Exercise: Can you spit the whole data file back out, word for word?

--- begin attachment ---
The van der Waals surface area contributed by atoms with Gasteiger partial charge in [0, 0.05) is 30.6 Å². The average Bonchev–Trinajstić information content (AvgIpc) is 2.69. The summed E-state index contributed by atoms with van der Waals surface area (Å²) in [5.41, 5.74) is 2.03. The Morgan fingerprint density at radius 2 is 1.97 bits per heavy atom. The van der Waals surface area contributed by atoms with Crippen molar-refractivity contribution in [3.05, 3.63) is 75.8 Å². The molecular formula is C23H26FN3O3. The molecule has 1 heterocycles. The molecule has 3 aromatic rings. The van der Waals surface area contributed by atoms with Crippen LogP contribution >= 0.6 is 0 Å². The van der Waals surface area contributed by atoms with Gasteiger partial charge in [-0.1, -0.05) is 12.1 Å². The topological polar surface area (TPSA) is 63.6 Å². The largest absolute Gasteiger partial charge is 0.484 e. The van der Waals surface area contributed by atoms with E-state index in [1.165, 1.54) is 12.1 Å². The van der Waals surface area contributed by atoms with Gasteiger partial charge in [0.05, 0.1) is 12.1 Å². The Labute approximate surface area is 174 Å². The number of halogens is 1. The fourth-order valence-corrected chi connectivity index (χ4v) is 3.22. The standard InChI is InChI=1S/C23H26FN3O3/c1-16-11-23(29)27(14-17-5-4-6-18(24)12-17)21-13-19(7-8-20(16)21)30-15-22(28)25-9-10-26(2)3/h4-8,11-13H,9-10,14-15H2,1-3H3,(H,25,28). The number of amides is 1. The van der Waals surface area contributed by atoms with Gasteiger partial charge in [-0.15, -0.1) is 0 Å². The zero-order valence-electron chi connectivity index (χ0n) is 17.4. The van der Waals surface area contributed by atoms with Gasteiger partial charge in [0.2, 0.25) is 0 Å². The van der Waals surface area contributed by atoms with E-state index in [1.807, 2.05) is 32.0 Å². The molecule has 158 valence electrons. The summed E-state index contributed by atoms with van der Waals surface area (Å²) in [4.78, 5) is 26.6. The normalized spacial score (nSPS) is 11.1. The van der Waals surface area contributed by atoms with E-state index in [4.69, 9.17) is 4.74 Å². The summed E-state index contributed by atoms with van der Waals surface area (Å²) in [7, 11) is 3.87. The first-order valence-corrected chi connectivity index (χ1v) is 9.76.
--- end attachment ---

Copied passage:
The van der Waals surface area contributed by atoms with Gasteiger partial charge in [0, 0.05) is 30.6 Å². The average Bonchev–Trinajstić information content (AvgIpc) is 2.69. The summed E-state index contributed by atoms with van der Waals surface area (Å²) in [5.41, 5.74) is 2.03. The Morgan fingerprint density at radius 2 is 1.97 bits per heavy atom. The van der Waals surface area contributed by atoms with Crippen molar-refractivity contribution in [3.05, 3.63) is 75.8 Å². The molecular formula is C23H26FN3O3. The molecule has 1 heterocycles. The molecule has 3 aromatic rings. The van der Waals surface area contributed by atoms with Crippen LogP contribution >= 0.6 is 0 Å². The van der Waals surface area contributed by atoms with Gasteiger partial charge in [-0.1, -0.05) is 12.1 Å². The topological polar surface area (TPSA) is 63.6 Å². The largest absolute Gasteiger partial charge is 0.484 e. The van der Waals surface area contributed by atoms with E-state index in [1.165, 1.54) is 12.1 Å². The van der Waals surface area contributed by atoms with Gasteiger partial charge in [0.05, 0.1) is 12.1 Å². The Labute approximate surface area is 174 Å². The number of halogens is 1. The fourth-order valence-corrected chi connectivity index (χ4v) is 3.22. The standard InChI is InChI=1S/C23H26FN3O3/c1-16-11-23(29)27(14-17-5-4-6-18(24)12-17)21-13-19(7-8-20(16)21)30-15-22(28)25-9-10-26(2)3/h4-8,11-13H,9-10,14-15H2,1-3H3,(H,25,28). The number of amides is 1. The van der Waals surface area contributed by atoms with Gasteiger partial charge in [-0.15, -0.1) is 0 Å². The zero-order valence-electron chi connectivity index (χ0n) is 17.4. The van der Waals surface area contributed by atoms with Gasteiger partial charge in [0.2, 0.25) is 0 Å². The van der Waals surface area contributed by atoms with E-state index in [1.807, 2.05) is 32.0 Å². The molecule has 158 valence electrons. The summed E-state index contributed by atoms with van der Waals surface area (Å²) in [4.78, 5) is 26.6. The normalized spacial score (nSPS) is 11.1. The van der Waals surface area contributed by atoms with E-state index in [4.69, 9.17) is 4.74 Å². The summed E-state index contributed by atoms with van der Waals surface area (Å²) in [7, 11) is 3.87. The first-order valence-corrected chi connectivity index (χ1v) is 9.76.